Left at the crack of dawn (possibly before) for the Normandy Coast. Took the train from Gare Montparnasse to Dol-de-Bretagne, then the bus from there to the island of Mont St Michel. Driving up the peninsula, the gray marble water of the Couesnon River looks like smoothed terracotta in the stillness of morning. The tide is low and calm- emitting an emanation of serene mysteriousness. It feels more like the coast of Ireland (i.e. Cliffs of Moher) then it does a part of France. Hikers energized with croissents and cafe-longe march along the marshy path, pressing their walking sticks into the silt. The seabreeze bitterly snaps the cold against my skin.
The mysterious aura is abrubtly ended upon entering the tourist trap. Packs of Asian tourists with their loudly clicking cameras and gereatrics cause a congestion as they snail upwards along the cobblestone path towards the Abbey. Intolerable clots form around stands offering free sugar cookies and apple cider. Then again around the shops handing out identical samples. Irritated, I hastenly navigate through the soon to be diabetics in time to vanquish my sins at twelve o’clock mass.
The cold wind chills the abbey like an icebox. It seeps in through layers and I can feel it in my bones. Constructed out of granite, it is almost unbearable . I think about retreating until the friars and nuns emerge. Dressed in angelic white robes, they begin to light the candles. The place suddenly feels warmer. The friar gathers the long rope laying between the center aisle separating the rows of stiff pews. Giving it a powerful tug, the bell echoes imperfectly, penetrating through my frigid body then once again after the waves ricochet back. The bell’s sound unnoticeablely fades to the comforting chants. The psalms softly follow a harp’s lead. I follow along, raking through the frail pages of the petite psalm book. Everything is serene until an old French man blows his nose into his hand (later of which I am to shake in greeting).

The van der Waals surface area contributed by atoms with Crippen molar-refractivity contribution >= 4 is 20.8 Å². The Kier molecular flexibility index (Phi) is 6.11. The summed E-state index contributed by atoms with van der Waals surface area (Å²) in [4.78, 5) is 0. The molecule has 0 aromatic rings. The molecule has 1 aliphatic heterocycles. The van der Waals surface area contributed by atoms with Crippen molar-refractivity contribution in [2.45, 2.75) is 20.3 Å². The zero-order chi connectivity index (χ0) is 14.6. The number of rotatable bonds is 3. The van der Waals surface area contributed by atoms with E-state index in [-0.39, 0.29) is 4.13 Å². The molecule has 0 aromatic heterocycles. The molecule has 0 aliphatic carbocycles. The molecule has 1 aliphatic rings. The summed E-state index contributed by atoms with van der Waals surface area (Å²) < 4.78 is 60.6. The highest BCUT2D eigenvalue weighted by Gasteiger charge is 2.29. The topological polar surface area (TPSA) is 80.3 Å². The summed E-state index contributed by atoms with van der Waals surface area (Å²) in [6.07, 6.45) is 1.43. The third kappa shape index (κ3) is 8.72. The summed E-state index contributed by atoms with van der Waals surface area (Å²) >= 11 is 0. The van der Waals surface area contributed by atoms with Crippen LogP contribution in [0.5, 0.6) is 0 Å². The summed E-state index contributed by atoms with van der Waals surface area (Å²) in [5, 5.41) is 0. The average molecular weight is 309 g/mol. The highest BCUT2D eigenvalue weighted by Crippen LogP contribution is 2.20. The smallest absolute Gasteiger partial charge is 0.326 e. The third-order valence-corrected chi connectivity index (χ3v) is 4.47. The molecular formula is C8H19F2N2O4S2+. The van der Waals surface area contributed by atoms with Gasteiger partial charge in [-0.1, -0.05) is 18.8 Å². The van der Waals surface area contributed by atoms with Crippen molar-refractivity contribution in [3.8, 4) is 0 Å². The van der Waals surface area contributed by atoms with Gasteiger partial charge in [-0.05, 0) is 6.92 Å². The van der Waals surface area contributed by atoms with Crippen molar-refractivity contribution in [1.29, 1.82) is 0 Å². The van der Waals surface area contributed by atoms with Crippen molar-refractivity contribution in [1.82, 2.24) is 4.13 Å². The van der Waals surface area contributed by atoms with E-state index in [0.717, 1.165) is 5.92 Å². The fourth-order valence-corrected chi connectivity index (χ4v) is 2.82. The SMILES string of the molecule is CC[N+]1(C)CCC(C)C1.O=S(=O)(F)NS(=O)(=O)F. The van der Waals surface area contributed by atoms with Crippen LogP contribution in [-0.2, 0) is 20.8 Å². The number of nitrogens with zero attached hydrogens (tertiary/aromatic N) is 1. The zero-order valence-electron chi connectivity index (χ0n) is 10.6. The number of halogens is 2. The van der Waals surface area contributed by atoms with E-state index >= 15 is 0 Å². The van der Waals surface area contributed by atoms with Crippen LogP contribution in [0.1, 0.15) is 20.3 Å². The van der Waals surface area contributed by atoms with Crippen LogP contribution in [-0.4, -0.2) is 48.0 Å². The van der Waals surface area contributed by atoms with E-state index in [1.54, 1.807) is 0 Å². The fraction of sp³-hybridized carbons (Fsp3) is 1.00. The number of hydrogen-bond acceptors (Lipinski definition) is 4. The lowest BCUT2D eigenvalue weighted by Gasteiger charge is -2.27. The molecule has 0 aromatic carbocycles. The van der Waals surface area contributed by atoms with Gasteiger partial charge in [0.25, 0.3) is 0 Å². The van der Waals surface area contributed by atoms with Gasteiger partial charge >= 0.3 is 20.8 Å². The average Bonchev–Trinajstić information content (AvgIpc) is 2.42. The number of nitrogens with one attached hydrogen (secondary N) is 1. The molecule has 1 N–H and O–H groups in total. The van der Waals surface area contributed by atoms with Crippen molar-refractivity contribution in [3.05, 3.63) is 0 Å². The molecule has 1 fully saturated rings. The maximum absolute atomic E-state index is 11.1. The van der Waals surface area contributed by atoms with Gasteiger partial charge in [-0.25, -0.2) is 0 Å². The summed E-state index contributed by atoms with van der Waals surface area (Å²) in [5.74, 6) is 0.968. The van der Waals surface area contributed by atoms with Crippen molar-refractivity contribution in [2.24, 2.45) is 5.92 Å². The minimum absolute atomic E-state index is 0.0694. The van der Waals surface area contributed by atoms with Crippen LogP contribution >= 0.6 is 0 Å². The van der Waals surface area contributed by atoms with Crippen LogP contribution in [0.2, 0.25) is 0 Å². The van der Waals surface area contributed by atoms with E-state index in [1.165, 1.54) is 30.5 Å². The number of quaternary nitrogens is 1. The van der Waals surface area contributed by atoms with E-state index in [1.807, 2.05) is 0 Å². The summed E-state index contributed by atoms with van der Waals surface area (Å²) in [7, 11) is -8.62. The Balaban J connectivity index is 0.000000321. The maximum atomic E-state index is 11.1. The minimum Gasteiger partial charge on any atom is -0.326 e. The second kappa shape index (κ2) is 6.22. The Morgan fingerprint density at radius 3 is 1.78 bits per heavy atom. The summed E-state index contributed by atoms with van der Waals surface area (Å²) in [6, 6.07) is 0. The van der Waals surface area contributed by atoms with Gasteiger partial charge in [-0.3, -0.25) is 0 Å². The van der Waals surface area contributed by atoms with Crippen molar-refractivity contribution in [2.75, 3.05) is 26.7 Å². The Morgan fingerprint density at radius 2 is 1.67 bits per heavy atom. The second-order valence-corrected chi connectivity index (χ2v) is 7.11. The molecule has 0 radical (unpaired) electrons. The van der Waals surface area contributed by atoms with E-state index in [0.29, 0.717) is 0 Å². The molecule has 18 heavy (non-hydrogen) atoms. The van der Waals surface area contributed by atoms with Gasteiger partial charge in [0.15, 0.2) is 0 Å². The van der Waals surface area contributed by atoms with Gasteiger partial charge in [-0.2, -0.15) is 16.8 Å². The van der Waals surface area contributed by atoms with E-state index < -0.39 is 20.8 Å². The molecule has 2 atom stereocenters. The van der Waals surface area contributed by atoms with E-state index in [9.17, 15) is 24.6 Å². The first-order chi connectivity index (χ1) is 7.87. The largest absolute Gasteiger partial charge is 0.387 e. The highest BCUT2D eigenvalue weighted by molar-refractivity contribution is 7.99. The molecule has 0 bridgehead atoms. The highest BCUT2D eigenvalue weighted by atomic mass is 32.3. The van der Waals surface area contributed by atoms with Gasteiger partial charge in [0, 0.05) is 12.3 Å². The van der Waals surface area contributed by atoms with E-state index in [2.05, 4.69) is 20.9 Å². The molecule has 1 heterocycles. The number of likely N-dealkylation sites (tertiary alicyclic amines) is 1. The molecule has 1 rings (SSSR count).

Then it is a slowly unraveling domino effect. Apparently unaware of social politeness, four-eyed Asians continue to ignore the multiple ‘No Photography‘ signs as they flash their Fujis. The last possible space untainted by tourists' assault. Undaunted, the young priest begins leading an inspiring sermon. He lifts my spirits, telling a story of a bird, free to choose any direction to fly in. After mass, I lookout at the residue of the Atlantic, swallowed by the Gulf of St.Malo's marble clay and glistening in the sun.
I weave down to the ancient, famous omelette eaterie, Le Mere Poulard, which has the fluffiest, largest omelettes even seen. Two eggs enlarge to the shape of twenty. The downstairs is oversimplified and overrated, but an unintentional escape upstairs uncovers character-lined walls leading to a high-class cigar bar (which is no doubt never as packed as the downstairs chicken coop). Afterwards, I hightail it back to Paris in need of class after endless free butter cookie samples and fanny-packs.
If you go, don't miss:
Mont St. Michel
- Free entrance into the Abbey with mass attendance (highly recommended)
- Morning mass recommended, 11:00AM
Le Mere Poulard Restaurant
Grande Rue, 50170 Le Mont-Saint-Michel, France
+33 2 33 89 68 68 · merepoulard.com